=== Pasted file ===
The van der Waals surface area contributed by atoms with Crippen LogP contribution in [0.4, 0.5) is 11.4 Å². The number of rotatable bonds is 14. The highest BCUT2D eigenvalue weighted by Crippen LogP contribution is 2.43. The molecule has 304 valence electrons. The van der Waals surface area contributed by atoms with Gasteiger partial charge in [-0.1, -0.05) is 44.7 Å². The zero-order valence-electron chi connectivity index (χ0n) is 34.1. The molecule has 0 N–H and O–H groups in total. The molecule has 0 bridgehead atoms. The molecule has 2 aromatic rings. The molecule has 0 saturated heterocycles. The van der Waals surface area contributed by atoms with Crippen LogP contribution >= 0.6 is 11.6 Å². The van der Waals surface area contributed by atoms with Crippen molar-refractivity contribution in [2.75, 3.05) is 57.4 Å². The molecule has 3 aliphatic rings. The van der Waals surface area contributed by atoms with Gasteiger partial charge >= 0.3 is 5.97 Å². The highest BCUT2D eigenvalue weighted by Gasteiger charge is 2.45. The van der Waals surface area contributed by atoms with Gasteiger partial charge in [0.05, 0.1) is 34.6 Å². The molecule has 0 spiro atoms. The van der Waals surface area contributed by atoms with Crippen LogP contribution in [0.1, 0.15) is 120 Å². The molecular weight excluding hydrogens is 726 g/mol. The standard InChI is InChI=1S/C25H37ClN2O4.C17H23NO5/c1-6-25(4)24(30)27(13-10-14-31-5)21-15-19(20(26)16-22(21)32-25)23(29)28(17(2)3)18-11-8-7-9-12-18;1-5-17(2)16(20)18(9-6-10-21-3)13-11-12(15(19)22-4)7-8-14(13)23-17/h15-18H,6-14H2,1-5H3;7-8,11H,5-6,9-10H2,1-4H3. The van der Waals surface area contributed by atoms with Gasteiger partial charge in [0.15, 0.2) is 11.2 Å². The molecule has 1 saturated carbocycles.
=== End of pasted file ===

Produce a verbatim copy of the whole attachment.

The van der Waals surface area contributed by atoms with Crippen LogP contribution in [0.4, 0.5) is 11.4 Å². The number of rotatable bonds is 14. The highest BCUT2D eigenvalue weighted by Crippen LogP contribution is 2.43. The molecule has 304 valence electrons. The van der Waals surface area contributed by atoms with Gasteiger partial charge in [-0.1, -0.05) is 44.7 Å². The zero-order valence-electron chi connectivity index (χ0n) is 34.1. The molecule has 0 N–H and O–H groups in total. The molecule has 0 bridgehead atoms. The molecule has 2 aromatic rings. The molecule has 0 saturated heterocycles. The van der Waals surface area contributed by atoms with Crippen LogP contribution >= 0.6 is 11.6 Å². The van der Waals surface area contributed by atoms with Crippen molar-refractivity contribution in [2.75, 3.05) is 57.4 Å². The molecule has 3 aliphatic rings. The van der Waals surface area contributed by atoms with Gasteiger partial charge >= 0.3 is 5.97 Å². The highest BCUT2D eigenvalue weighted by Gasteiger charge is 2.45. The van der Waals surface area contributed by atoms with Gasteiger partial charge in [0.05, 0.1) is 34.6 Å². The molecule has 0 spiro atoms. The van der Waals surface area contributed by atoms with Crippen LogP contribution in [0.1, 0.15) is 120 Å². The molecular weight excluding hydrogens is 726 g/mol. The standard InChI is InChI=1S/C25H37ClN2O4.C17H23NO5/c1-6-25(4)24(30)27(13-10-14-31-5)21-15-19(20(26)16-22(21)32-25)23(29)28(17(2)3)18-11-8-7-9-12-18;1-5-17(2)16(20)18(9-6-10-21-3)13-11-12(15(19)22-4)7-8-14(13)23-17/h15-18H,6-14H2,1-5H3;7-8,11H,5-6,9-10H2,1-4H3. The van der Waals surface area contributed by atoms with Gasteiger partial charge in [0.15, 0.2) is 11.2 Å². The molecule has 1 saturated carbocycles.